Much to my dismay, the Justice League’s task this week calls us to assume a Eurocentric mindset (which is highly positivistic in nature) in order to determine what exactly feminism is, and how one should define it. My immediate contention is to attribute a fluid rather ambiguous definition to feminism, for like many ideologies/movements there are various strains and or levels on a vast continuum. Luckily for you all, Minority X, happens to be a world renowned etymologist among other things, as such this task will be nothing but a walk in the park so to speak, and I like walks in the park. But I digress; let us see where this walk takes us. Various sources suggest the term itself is of French origin stemming from word: “feminisme” in the 1800s. In everyday language many individuals not familiar with the social sciences tend to equate feminism with anti-male sentiments (I would like to note that this observation is solely a personal one thus not a representative sample and not generalizable to the general population) which is ignorant and often in poor taste. Moving right along. I would first like to take a look at what our good friends at Merriam-Webster suggest that feminism is:” the theory of the political, economic, and social equality of the sexes & organized activity on behalf of women’s rights and interests”. I find this definition to be very limited and not at all holistic.
Being that feminism is a pragmatic movement more so than a stagnant-armchair ideology (such as Christianity, ha only kidding -_-) different countries have had their movements at different times respective to their social climate. One could argue that any female-led social movement, especially one that rises to challenge the status quo, could be considered a feminist movement. Especially considering that the vast majority of societies, western industrialized in particular, are for whatever reason at the very least pseudo-misogynistic, and fully patriarchal. If then, one accepts the premise that feminism movements are for the socio-economic and political advancements of people namely females, than any civil rights movement should also be considered feminist right?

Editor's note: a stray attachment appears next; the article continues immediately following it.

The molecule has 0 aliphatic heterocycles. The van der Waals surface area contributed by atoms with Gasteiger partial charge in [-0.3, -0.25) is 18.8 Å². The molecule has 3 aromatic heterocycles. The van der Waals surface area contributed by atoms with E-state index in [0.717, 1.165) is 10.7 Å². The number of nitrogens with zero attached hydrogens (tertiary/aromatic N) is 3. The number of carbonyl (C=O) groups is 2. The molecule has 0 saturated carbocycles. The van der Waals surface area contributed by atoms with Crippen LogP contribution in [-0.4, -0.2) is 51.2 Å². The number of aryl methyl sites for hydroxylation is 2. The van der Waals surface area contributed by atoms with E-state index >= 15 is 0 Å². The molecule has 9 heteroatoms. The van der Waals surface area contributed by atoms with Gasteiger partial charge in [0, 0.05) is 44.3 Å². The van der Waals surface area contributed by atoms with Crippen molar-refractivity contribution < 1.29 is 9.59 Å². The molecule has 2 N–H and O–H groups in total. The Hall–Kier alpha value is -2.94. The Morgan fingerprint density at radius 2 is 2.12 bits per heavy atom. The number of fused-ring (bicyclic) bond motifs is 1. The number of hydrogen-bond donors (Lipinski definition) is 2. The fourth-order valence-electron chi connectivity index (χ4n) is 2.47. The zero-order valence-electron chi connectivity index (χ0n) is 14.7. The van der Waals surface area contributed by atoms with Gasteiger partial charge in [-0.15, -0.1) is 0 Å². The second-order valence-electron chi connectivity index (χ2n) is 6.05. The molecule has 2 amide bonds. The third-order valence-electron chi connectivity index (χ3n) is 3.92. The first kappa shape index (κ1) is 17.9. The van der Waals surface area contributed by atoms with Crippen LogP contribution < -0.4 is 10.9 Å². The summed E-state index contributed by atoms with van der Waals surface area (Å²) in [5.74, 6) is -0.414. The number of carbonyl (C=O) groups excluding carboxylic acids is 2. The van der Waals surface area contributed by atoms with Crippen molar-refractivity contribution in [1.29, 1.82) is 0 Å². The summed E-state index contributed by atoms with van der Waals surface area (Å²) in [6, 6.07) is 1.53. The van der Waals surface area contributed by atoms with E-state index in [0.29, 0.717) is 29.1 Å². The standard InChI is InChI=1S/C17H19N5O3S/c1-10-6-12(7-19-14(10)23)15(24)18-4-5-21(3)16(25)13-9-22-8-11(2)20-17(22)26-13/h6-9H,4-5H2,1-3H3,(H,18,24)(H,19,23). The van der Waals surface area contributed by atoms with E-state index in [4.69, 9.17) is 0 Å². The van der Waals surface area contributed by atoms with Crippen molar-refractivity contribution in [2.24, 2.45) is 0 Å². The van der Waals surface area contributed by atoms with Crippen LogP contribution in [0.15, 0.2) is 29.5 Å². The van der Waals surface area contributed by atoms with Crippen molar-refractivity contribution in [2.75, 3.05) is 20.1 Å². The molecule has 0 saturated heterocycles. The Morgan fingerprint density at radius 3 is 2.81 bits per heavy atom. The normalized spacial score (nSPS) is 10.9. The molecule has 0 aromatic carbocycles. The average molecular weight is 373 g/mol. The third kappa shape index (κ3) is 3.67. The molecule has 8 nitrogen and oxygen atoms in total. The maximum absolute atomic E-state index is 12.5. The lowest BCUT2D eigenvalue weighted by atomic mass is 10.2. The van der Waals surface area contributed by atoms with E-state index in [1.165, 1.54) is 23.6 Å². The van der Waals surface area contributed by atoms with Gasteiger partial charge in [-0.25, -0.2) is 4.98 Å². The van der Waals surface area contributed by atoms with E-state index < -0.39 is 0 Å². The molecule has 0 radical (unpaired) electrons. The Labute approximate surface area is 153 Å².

Further one could argue, that the term feminism in itself, is sexist. How you ask? Simple. When referring to various advancements of minority groups in the 1960s we automatically revert to the phrase “Civil Rights”. Why then, are female led movements dubbed feminist? Are they not advocating for the same rights blacks and Latinos were? Pay wages, education, job attainment? Is the fact that women aided in the civil rights struggle overlooked? As if women are not black and Latino. The effort to gender-ize contemporary civil rights movements sheds light on the omnipresent sex-power dynamic. I suppose however one could argue the opposite, and claim that naming a civil rights movement feminist is empowering as opposed to degrading. In any case, it is a shame that male, white male in particular is the standard. Regardless where one stands on that I argue that feminism is an extension of civil rights and is the unique combination of conflict theory and practice under a larger paradigm, with several branches in and of itself. So next time someone asks you what feminism is, take a deep breath and say: Feminism is a civil rights-social movement, an ideology deeply rooted in action and equality, and that like any other ideology has strains and variations within itself.